Heart-Healthy Diet Alert: What’s Really In Your Fruits and Vegetables?

Filed Under: Food and Nutrition


As we head into summer, grocery stores and farmer's markets will be brimming with colorful fruits and vegetables. But while fruits and vegetables are an extremely important part of a heart-healthy diet, if you’re not careful you could end up with more chemicals, and far less nutrition, than you were banking on.

Why Many Fruits and Vegetables Lack Nutrition

These days, many of us live in a nutritional depression. The modern day diets are filled with overly processed foods. Plus, we’re consuming nutrient-poor fruits and vegetables due to the depletion of minerals in our soil. Commercial farming practices, which include replenishing the soil with synthetic fertilizers, have drained the soil of essential elements. The result is fruit and vegetable crops that are significantly less nutritious than they used to be.

In recent years, studies have begun to show that organic produce—which doesn’t use these methods—contains significantly higher concentrations of antioxidants, flavonoids, vitamins, and minerals. Organic produce is truly worth the extra money when it comes to your health.

The Best Way to Get Organic Produce Is to Grow Your Own

To ensure that your vegetable garden is truly organic, be sure to select organic seeds or plants. If you’re not sure if the seeds or plants you’re buying are organic, ask. You also want to make sure that the soil and fertilizers you choose are organic as well.

But before starting a garden, you also want to take a good hard look at your home. If you reside in an older home that was ever painted with lead paint—even if those painted wood, shingles, trim, stucco, brick, or what-have-you was covered over with some kind of siding—never plant any edibles in beds next to the house. That means never plant fruit, veggies, herbs, or fruit-bearing trees in the soil near the house known—or suspected—to have been painted with lead-based paint.

Lead can leach out of weathered paint and remain in the soil for a long time. The lead is then absorbed by the plants, which is very dangerous. In the cardiology world, higher levels of lead in the body are associated with high blood pressure levels and an increased risk for heart attack in men. Excess lead in the body can also cause renal failure, and for our children, behavioral problems and more.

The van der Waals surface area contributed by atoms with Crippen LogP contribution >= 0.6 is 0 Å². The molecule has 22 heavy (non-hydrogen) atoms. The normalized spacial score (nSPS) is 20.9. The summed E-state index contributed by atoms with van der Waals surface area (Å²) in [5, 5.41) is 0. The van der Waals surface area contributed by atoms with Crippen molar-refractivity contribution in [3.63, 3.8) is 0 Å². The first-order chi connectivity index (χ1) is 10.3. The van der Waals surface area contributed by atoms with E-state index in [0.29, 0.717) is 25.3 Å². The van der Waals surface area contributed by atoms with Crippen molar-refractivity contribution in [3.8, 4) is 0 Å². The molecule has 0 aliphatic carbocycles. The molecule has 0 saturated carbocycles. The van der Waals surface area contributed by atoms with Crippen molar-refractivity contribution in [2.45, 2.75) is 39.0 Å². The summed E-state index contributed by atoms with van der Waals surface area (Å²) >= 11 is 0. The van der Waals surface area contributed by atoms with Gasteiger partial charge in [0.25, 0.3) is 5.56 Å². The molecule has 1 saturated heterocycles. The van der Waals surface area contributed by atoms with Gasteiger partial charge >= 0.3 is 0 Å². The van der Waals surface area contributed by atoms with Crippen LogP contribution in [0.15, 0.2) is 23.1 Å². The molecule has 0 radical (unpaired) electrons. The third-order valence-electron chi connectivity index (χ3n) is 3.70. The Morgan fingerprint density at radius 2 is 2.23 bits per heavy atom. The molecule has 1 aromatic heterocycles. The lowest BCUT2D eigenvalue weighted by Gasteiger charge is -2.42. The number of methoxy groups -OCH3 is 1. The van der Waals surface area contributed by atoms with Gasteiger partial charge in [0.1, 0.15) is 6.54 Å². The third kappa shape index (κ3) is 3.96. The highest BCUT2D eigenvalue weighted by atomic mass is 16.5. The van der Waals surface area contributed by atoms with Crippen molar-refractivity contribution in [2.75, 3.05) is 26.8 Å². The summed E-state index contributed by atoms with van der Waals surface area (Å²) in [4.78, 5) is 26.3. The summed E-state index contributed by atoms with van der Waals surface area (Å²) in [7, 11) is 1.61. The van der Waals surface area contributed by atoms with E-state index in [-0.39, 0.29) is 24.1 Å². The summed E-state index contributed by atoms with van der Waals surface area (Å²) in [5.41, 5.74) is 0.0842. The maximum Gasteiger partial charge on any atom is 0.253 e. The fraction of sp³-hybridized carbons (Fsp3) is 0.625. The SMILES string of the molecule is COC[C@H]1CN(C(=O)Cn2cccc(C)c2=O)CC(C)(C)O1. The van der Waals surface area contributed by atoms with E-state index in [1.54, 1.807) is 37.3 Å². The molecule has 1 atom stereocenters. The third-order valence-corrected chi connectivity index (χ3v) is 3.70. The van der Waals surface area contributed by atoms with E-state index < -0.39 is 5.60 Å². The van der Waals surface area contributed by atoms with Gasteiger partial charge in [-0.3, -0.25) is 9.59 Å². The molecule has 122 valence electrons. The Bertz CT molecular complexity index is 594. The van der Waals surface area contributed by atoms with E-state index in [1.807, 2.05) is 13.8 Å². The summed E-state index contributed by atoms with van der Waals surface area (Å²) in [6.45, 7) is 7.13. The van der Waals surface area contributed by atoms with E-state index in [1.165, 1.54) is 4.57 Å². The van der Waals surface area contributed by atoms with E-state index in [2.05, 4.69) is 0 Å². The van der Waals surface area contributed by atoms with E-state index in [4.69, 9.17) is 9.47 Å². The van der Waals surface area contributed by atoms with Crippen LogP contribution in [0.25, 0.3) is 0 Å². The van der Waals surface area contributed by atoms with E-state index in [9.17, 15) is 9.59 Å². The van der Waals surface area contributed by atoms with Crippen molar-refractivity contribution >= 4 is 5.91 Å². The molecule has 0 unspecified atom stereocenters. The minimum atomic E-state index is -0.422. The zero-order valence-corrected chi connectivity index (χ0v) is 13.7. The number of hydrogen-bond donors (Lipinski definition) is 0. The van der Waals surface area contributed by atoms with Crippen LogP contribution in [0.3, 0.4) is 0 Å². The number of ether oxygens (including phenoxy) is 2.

If you live in an older home where the soil could be contaminated with lead, or don’t have the time or space to tend to a complete garden, you can consider a container garden. My wife Jan and I grow herbs in one of our south-facing windows and use them throughout the year to garnish our favorite dishes and soups. If you don’t have a backyard, you, too, may be able to grow parsley, garlic, or chives (incredibly nutritious herbs), or even tomatoes, using this technique. But whether you choose to garden, or not, chances are you will also need to purchase organic produce.

When Buying Organic Produce, You Need to Be a Savvy Shopper

Many grocery stores also carry organic produce, in addition to their conventional produce. Organic produce often costs a bit more, but the quality, taste, and nutrition is definitely worth it. But if your food budget doesn’t allow for you to buy all organic produce, prioritize. The highest concentrations of pesticides can be found in strawberries, peaches, and apples. So with those foods, I encourage you to go organic to reduce your toxic load.

Another good way to get organic produce is to visit your local farm stands or farmer’s market. But before you buy, ask the seller about production techniques to make sure the produce is as organic as possible. I also ask if the produce has been sprayed—if so, I won’t buy it. Plus, here are more tips for buying organic produce...

  • Ask your grocer or the farm stand owner if the produce is non-GMO. Some farm stands and grocery stores mix in GMO produce—so you need to ask.

  • If you can find an organic farmer stand to shop at, that’s your best choice. It means the entire crop was grown without pesticides and other chemicals.
  • When it comes to produce, less than perfect is better. The less than red apple, or the melon that's not perfectly round and uniform, is often your best choice. If it looks too perfect, chances are it’s not truly natural! Even a stray worm is a good sign, meaning chances are pesticides weren’t used on the crops.
  • For the best healthy heart nutrition, you want to fill your basket with a bounty of colorful produce—the more varied, the better. Some of the best heart-healthy choices are tomatoes, blueberries, broccoli, spinach, asparagus, kale, and cauliflower.

Now it's your turn: Do you buy, or grow, organic produce?

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DISCLAIMER: The content of DrSinatra.com is offered on an informational basis only, and is not intended to be a substitute for professional medical advice, diagnosis, or treatment. Always seek the guidance of a qualified health provider before making any adjustment to a medication or treatment you are currently using, and/or starting any new medication or treatment. All recommendations are "generally informational" and not specifically applicable to any individual's medical problems, concerns and/or needs.

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